The worse part is that, simultaneously, viewers can't wait for the next dump of sugar into the media, claiming US intentions were only for the safety of their citizens when they intruded on every kingdom in the world—and US citizens find themselves experiencing new stress, for which Lyrica is the wrong medication. Will Obamacare provide the solution for this deeply internal conflict? Do its adminstrative categories include "Headache" and "Sugar, Sugar"?

That R and B classic might inspire exercise, like practice walking to the ballot box with too much on our minds. The happy woman in the advertisement describes the symptom we should watch for: "the buzzing of bees" in the feet. Unfortunately, she's not the only one to suffer initially from some disaster or other during the current siege of scandals in the US. Too many bees are still turning up dead. Song-and-dance routines didn't help them either, but exercise remains free and cheap. 

The Edward Snowden Affair: A PR Disaster

The Edward Snowden Affair: A PR Disaster

by Meg Curtis, PhD

Why does the US bother pursuing Edward Snowden? Do American officials really expect any country besides the UK to turn him over for providing proof of their nightmares? He's even causing paranoia in the states for verifying that it isn't enough for the IRS to grab all US citizens' medical data under Obamacare. Now, the NSA won't be satisfied unless it has access to all our communications, too.

Is it clear at last why the US Congress gets absolutely nothing done? Maybe they just can't wait to consult with security agents about our calling patterns? Were we calling democrats or republicans? Did we buy products from democrats or republicans? Did our children ever contact Tea Party members to complain about Mom and Dad's nonconformist ideas? Worse yet, did we ever invite Tea Party members over for Tea and Sympathy?

If you could catch Edward right now for raising these concerns to public attention, would you incarcerate him forever? Well, consider China's and Russia's dilemma. Are they likely to turn Edward in either for revealing that while Obama sat there with heads of state, expecting them to apologize for intruding upon US security, all along his administration had the drop on all of them? And maybe the UK would like to explain why it's so hot to catch the boy, too?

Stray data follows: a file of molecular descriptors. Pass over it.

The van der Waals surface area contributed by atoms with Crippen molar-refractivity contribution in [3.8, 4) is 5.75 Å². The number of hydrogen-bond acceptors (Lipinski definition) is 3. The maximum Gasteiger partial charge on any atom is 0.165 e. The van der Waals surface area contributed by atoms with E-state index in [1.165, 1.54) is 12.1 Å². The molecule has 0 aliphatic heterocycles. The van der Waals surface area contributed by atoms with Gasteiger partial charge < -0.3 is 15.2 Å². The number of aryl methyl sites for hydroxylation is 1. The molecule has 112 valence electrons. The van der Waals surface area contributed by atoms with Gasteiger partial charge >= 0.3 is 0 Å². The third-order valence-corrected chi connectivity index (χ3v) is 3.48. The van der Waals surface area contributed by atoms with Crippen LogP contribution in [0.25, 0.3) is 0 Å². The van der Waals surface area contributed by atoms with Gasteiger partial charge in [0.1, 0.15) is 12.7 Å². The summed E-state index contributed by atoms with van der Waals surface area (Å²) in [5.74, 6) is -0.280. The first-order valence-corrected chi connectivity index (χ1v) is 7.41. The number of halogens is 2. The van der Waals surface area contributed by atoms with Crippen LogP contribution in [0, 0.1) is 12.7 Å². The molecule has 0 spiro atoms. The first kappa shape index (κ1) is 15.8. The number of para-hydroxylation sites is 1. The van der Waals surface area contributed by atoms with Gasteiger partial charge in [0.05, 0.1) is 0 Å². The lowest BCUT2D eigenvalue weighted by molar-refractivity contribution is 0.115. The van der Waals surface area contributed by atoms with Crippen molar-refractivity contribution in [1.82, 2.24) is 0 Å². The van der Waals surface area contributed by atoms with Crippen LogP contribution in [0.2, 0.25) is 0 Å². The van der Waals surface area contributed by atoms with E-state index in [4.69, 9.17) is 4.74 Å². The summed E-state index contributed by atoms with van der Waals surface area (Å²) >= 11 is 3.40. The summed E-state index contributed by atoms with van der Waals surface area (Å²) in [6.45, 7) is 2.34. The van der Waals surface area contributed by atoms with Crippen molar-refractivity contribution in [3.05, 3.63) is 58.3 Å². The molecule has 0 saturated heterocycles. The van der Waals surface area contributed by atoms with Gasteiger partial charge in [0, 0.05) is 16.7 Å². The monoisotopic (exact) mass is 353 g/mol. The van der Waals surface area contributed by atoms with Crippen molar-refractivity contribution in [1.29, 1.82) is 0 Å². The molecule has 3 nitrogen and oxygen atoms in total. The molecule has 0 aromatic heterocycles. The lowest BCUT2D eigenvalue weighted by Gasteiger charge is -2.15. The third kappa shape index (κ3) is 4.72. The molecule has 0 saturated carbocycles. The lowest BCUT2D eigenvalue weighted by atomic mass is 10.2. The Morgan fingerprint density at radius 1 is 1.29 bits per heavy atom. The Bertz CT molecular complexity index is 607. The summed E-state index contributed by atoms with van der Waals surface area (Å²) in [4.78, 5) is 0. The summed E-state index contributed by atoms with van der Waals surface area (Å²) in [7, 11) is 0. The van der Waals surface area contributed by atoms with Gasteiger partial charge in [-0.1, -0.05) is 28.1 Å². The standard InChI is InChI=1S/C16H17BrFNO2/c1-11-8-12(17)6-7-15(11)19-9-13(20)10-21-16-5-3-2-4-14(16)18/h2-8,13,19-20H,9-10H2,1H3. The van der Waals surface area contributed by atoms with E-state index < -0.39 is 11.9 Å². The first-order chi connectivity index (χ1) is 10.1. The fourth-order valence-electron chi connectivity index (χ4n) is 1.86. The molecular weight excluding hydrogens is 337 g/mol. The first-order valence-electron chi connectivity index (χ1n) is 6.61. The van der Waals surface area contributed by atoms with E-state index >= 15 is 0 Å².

In the current environment of Snooping and Subterfuge, the only reason that comes to mind for the UK's enthusiasm for this game of Catch and Carry is that they must have more to lose than gain, too, from exposure. Do we wish that this embarrassment had never happened? From the point of view of respect for the US, sure. But what is left of respect when the only thing that American citizens can do without government intrusion is to confess: I swear, I had nothing to do with this.

If they make this confession on Facebook, of course it will be recorded, for future reference. If they make this confession in an email, will The Watchers feel obliged to report that somebody's showing unpatriotic leanings? How do we serve a government that's more concerned with our business than its own? And how does any country ally with the US when the US insists on knowing more about it than its own government does? It's hard being friends with anyone who doesn't trust YOU. 

Friday, June 21, 2013

Is This A Drone?

Is This A Drone?

By Meg Curtis, PhD

The question never occurred to me until I saw this:  
Photo by Meg Curtis, PhD

Now, my experience of the American Fantasia will never be the same. Is it a plane? It cannot be Superman; he doesn't wear white, and he was a comic book character. No photos of whiteflies or mayflies match this image, which I captured with my cell phone camera in Dunkirk, New York, in early June. The creature was tiny; I had to be almost on top of it to record its presence on a window pane.

My mind was swarming with buttercups and dandelions. Indian paint brush and mushroom fairy circles were sprouting in every lawn. Red-winged blackbirds were jousting with crows for real estate rights. Fat chick-a-dees were hustling me for food with loud songs carrying throughout my residence. The avian version of Planned Parenthood was extremely busy. Housing and Biology consumed Nature.

Suddenly, this creature appeared, just weeks before the latest announcement of scientific simulations. The title apparently describes a creation much like the one on the window: "Newly developed micro robot bird able to perform reconnaissance, surveillance." The curious can follow the full details of the "robot bird" here: A surveillance mechanism would be likely to pose on windows, too.

As if that announcement were not sufficient to make me wonder what I was seeing, "The FBI has admitted it sometimes uses aerial surveillance drones over US soil, and suggested further political debate and legislation to govern their domestic use may be necessary," as reported by the UK Guardian at Well, one way or another, some white-winged creature is observing humans inside their dwellings, and nobody that I know gave permission for it to sit on windows here.